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Thread: Canning Sweet N Sour Red Cabbage

  1. #1
    Join Date
    Jun 2008
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    Default Canning Sweet N Sour Red Cabbage

    I canned my first batch of the home grown red cabbage, shredded, wanting to get sweet and sour red cabbage. Upon opening the jars (tried several), I discovered that the cabbage had become so sour/tart as to be inedible. I followed the recipes that call for a lot of vinegar and not that much sugar, so what went wrong? And how to prevent this happening again. I want the stuff to taste like the little jars that cost so much, truly mildly sweet and sour, not like fire-engine vinegar.

  2. #2
    Join Date
    Dec 2008
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    Add a little sugar to taste when heating it. If you want it cold just chill after opening and heating. I prefer it cold although its good hot. We tried this years ago and it came out wrong. Blech wrong. Really salty.

    We do have good luck with canning cole slaw. The recipe used was too sweet. Then we found we could reduce the sugar by 75% and it tastes great. Amazingly the cabbage is still some what crisp after hot water bath canning.
    Nessie and Bigfoot 2016. Change you can believe in.

  3. #3
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    Sep 2009
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    You could rinse some of the vinegar off, too. I do that with pickled beets and with the canned cole slaw I make. Just put it in a colander and run some water over it.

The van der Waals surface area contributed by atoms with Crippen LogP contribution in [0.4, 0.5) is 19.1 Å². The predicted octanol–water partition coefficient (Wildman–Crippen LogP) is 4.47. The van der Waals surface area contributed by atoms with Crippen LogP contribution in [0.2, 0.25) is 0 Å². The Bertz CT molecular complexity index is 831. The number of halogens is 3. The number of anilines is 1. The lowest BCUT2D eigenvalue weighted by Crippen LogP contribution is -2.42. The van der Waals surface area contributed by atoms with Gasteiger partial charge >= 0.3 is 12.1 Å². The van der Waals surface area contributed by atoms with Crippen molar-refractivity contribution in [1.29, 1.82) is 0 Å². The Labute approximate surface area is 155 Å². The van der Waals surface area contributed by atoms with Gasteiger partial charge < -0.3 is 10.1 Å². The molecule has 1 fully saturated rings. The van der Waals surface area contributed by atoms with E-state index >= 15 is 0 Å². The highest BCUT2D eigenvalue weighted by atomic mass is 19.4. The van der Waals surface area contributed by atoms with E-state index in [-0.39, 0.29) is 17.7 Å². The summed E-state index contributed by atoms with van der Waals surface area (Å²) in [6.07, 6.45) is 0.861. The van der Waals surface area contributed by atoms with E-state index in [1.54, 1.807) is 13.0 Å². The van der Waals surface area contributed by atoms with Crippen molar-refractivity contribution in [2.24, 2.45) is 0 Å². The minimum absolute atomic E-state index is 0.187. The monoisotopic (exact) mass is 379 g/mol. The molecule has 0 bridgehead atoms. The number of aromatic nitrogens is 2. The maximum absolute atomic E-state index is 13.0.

4. #4
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    Jun 2008
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    Default I tried....

    You could rinse some of the vinegar off, too.
    I completely dumped out the canning juice and tried to "save" the batch, but the cabbage itself had become SO tart as to be inedible. I tried soaking it to pull some of the sour out; no good. So, it has to be the recipe with which I canned it, or it went on pickling itself after being canned, which doesn't make sense since there were no bubbles or loose seals. I am perfectly wiling to pressure can it if I can get the right taste next time, which is a blended sweet and sour, not too much of either.

  5. #5
    Join Date
    Nov 2007
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    You could try adding sugar and refrigerating overnight... no way to tell if that will help unless you try. Otherwise, you have to chalk this one up to "education" and then start experimenting with different recipes until you find one you like. You can't cut the amount of vinegar down, but you certainly can add as much sugar as you want/need to get the desired flavor.

    I'm afraid that pressure canning (so you could cut the vinegar) would give you a very cooked cabbage; probably not what you're looking for.

    Summerthyme

  6. #6
    Join Date
    Sep 2009
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    Default

    If you do have to throw it out, you might try sharing it with the animals. My dog and chickens love fermented food.

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